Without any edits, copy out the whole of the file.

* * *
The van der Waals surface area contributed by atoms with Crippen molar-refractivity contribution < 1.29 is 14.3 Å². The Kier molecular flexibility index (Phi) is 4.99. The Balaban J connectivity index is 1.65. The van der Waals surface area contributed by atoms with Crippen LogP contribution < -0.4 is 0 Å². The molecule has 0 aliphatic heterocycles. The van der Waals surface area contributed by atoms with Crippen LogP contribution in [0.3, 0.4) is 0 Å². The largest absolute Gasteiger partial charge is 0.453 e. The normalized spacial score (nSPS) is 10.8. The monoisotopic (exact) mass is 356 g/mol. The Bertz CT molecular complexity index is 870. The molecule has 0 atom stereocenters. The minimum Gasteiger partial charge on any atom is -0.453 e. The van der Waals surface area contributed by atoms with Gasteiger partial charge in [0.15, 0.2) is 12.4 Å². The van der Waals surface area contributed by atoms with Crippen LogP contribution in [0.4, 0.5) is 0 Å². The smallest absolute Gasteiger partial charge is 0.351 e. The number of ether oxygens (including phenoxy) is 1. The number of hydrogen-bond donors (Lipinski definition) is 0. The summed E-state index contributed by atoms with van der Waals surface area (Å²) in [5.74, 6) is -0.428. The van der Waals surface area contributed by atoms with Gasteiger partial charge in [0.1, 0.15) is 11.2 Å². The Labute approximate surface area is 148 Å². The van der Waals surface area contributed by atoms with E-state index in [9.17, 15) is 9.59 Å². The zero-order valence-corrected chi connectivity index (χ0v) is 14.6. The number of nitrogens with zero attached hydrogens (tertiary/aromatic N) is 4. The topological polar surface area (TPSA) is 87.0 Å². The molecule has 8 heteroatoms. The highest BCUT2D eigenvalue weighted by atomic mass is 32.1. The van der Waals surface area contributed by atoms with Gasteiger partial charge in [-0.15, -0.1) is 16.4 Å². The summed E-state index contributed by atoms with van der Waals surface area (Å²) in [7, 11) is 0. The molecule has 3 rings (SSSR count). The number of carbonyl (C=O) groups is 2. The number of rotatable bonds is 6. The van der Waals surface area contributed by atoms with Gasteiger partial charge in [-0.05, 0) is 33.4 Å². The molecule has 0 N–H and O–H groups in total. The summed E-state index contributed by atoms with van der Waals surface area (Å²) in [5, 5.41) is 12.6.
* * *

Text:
The van der Waals surface area contributed by atoms with Crippen molar-refractivity contribution < 1.29 is 14.3 Å². The Kier molecular flexibility index (Phi) is 4.99. The Balaban J connectivity index is 1.65. The van der Waals surface area contributed by atoms with Crippen LogP contribution < -0.4 is 0 Å². The molecule has 0 aliphatic heterocycles. The van der Waals surface area contributed by atoms with Crippen LogP contribution in [0.3, 0.4) is 0 Å². The largest absolute Gasteiger partial charge is 0.453 e. The normalized spacial score (nSPS) is 10.8. The monoisotopic (exact) mass is 356 g/mol. The Bertz CT molecular complexity index is 870. The molecule has 0 atom stereocenters. The minimum Gasteiger partial charge on any atom is -0.453 e. The van der Waals surface area contributed by atoms with Gasteiger partial charge in [0.15, 0.2) is 12.4 Å². The van der Waals surface area contributed by atoms with Crippen LogP contribution in [0.4, 0.5) is 0 Å². The smallest absolute Gasteiger partial charge is 0.351 e. The number of ether oxygens (including phenoxy) is 1. The number of hydrogen-bond donors (Lipinski definition) is 0. The summed E-state index contributed by atoms with van der Waals surface area (Å²) in [5.74, 6) is -0.428. The van der Waals surface area contributed by atoms with Gasteiger partial charge in [0.1, 0.15) is 11.2 Å². The Labute approximate surface area is 148 Å². The van der Waals surface area contributed by atoms with E-state index in [9.17, 15) is 9.59 Å². The zero-order valence-corrected chi connectivity index (χ0v) is 14.6. The number of nitrogens with zero attached hydrogens (tertiary/aromatic N) is 4. The topological polar surface area (TPSA) is 87.0 Å². The molecule has 8 heteroatoms. The highest BCUT2D eigenvalue weighted by atomic mass is 32.1. The van der Waals surface area contributed by atoms with Gasteiger partial charge in [-0.15, -0.1) is 16.4 Å². The summed E-state index contributed by atoms with van der Waals surface area (Å²) in [7, 11) is 0. The molecule has 3 rings (SSSR count). The number of carbonyl (C=O) groups is 2. The number of rotatable bonds is 6. The van der Waals surface area contributed by atoms with Gasteiger partial charge in [-0.05, 0) is 33.4 Å². The molecule has 0 N–H and O–H groups in total. The summed E-state index contributed by atoms with van der Waals surface area (Å²) in [5, 5.41) is 12.6.